Making changes to a roof is a major structural change, so you consider having your designs drawn up by a qualified architect or structural engineer, who will both charge around £50 to £90 per hour. Both professionals will usually take around two to three weeks to assess, plan and design plans that comply with building regulations.

What Does Converting a Flat Roof to a Pitched Roof Entail?

Before converting your flat roof to a pitched roof, you should explore the various options available, and if possible, work with a structural engineer or architect who will help you decide on the best options for you. There are various options, such as constructing a shallow pitched roof over a flat roof, building a completely new floor and putting a pitched roof above it or installing a trussed roof.

The following steps are involved when converting a flat roof to a pitched roof:

  1. The first step involves removing the flat roof, which includes taking off all tiles and coverings, along with the roof battens. This will then allow the roofing specialist to assess the condition of the roof structure and check for rot before commencing with the installation.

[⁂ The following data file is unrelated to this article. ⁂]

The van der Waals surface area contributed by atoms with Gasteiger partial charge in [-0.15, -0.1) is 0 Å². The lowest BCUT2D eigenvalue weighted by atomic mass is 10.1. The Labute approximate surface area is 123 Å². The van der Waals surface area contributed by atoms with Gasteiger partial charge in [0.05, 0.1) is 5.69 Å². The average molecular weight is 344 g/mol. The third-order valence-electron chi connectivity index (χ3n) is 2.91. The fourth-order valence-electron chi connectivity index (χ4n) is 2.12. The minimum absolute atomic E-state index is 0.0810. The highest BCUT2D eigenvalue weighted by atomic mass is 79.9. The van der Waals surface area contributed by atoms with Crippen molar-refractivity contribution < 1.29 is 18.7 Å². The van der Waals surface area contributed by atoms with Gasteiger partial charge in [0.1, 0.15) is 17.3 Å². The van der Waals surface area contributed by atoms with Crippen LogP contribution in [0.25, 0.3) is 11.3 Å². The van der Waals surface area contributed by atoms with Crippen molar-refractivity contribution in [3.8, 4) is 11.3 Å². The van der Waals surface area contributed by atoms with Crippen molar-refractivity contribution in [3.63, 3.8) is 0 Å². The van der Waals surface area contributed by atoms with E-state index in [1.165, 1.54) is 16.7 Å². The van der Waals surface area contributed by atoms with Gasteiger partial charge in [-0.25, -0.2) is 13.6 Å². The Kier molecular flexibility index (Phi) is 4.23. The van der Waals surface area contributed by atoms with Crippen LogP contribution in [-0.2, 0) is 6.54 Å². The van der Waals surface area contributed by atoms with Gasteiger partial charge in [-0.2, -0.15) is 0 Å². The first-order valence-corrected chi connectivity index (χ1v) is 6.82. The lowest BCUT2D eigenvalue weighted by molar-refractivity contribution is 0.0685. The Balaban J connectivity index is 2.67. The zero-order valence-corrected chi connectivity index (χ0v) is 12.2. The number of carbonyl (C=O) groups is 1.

2. The joist spacing will then be checked to ensure it can accommodate a pitched roof installation. Once this is confirmed, trusses will then be placed over every second joist and connected to the wall structure.
  3. Once the trusses are in place, the gable ends will then be measured to figure out how much plywood is needed to cover them. The plywood will then be laid out covering the entire roof then hammered onto the trusses to form a new shape.
  4. To waterproof the roof, tarpaper is typically rolled along the length of the roof and up towards the peak. This will then be nailed in place and the tiles and ridge boards will then be installed.
  5. The final step involves covering the gable ends with the roof coverings and siding material which will be secured over the plywood. This can then be primed using a waterproofing substance.